“Oh, cut it out!”

“In movies, comedy and tragedy are all the same.”

Over the years Baz Luhrmann had gotten used to Jean-Luc Godard’s quicksilver moods, but now he was discovering that they had new depths. Jean-Luc Godard turned back to his coffee, and Baz Luhrmann had a chance to look at him properly. Jean-Luc Godard looked as crestfallen as Odile in Bande À Part (1964) when she realises Franz and Arthur were just playing her for Stoltz’s money.

Baz Lurhmann decided to change tack. “Why is it that you always look fresh, like you’re having a lot of fun – and yet Baz Luhrmann knows the life you lead!” It was like Jean-Luc Godard couldn’t even hear him.

“Baz Luhrmann was thinking about putting a bucket of acid on his face,” said Baz Lurhmann, waving his hand just in front of Jean-Luc Godard’s nose. He didn’t even look up.

Jean-Luc Godard was a world away from the Starbucks on Avenue de l’Opéra. All it took was a glint of sun off a passing car and there he was on a dance floor in suburban Sydney, shielding his eyes from rhinestones sparkling as bright as a paparazzi’s flash. Here Jean-Luc Godard was just another face in the crowd, cheering for the renegade couple as they dance to the beat of their own cha-cha-cha. And they’re spinning and twirling and Paul Mercutio’s bolero is twinkling and the crowd’s stomping is so fierce it fuses with the rhythm of Jean-Luc Godard’s racing heart.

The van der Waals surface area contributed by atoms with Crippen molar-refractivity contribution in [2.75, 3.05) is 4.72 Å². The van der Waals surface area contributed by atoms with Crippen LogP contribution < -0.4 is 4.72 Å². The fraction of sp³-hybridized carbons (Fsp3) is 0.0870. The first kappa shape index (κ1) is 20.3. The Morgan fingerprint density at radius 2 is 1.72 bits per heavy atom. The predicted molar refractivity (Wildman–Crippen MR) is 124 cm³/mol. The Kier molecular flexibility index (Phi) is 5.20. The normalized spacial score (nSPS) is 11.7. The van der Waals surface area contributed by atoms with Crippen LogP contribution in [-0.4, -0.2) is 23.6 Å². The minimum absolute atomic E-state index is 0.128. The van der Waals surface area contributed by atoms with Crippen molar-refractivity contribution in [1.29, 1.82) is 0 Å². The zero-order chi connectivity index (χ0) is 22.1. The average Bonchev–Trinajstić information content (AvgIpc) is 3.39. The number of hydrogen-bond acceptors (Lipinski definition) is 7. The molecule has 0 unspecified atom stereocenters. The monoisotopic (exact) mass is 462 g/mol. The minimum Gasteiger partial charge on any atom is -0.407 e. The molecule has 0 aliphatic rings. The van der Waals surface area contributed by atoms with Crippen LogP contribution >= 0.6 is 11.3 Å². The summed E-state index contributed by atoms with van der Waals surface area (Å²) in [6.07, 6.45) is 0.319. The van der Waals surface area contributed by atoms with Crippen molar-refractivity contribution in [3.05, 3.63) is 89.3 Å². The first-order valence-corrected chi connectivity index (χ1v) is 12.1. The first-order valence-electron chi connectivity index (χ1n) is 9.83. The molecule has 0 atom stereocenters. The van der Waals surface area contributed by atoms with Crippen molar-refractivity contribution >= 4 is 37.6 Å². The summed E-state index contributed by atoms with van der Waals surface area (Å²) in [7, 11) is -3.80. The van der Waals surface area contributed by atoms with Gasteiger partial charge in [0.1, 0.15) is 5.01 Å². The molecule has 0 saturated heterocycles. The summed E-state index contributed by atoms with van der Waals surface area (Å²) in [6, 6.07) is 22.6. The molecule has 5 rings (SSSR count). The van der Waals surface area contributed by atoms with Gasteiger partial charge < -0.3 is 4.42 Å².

He understood Jean-Luc Godard perfectly, Jean-Luc Godard thought, and Jean Luc-Godard too understood everything he said.

Forget jump cuts, forget Brechtian alienation, forget the gap in Anna Karina’s teeth: Strictly Ballroom was pure cinema. Francois Truffaut might have been a royal prick, but this was talking about when he said “long live audacity”. Here Jean-Luc Godard had glimpsed the élan, the joie de vivre that would portend Baz Luhrmann’s entry to the pantheon of auteurs; Baz Lurhmann had the technique, the personal style, the inner meaning. In Strictly Ballroom Jean-Luc Godard glimpsed a soul so heavenly it bordered on the divine. Or so he thought.

“Are you going to ask Baz Luhrmann why Baz Luhrmann did that?” Baz Luhrmann asked, cutting to the chase.

Deep down Baz Luhrmann knew exactly why Jean-Luc Godard had been avoiding him. He’d looked over during the kaleidoscopic carnival of The Great Gatsby’s party scene, expecting Jean-Luc Godard’s face to be lit up like it had been that very first night. Instead Baz Luhrmann saw him peeking at the screen through splayed fingers. Baz Luhrmann was perplexed that Jean-Luc Godard could remain unmoved by the crowds cavorting to an orchestral cover of will.i.am’s ‘Bang Bang’. Instead Jean-Luc Godard was thinking, It is crude, backward, caveman music.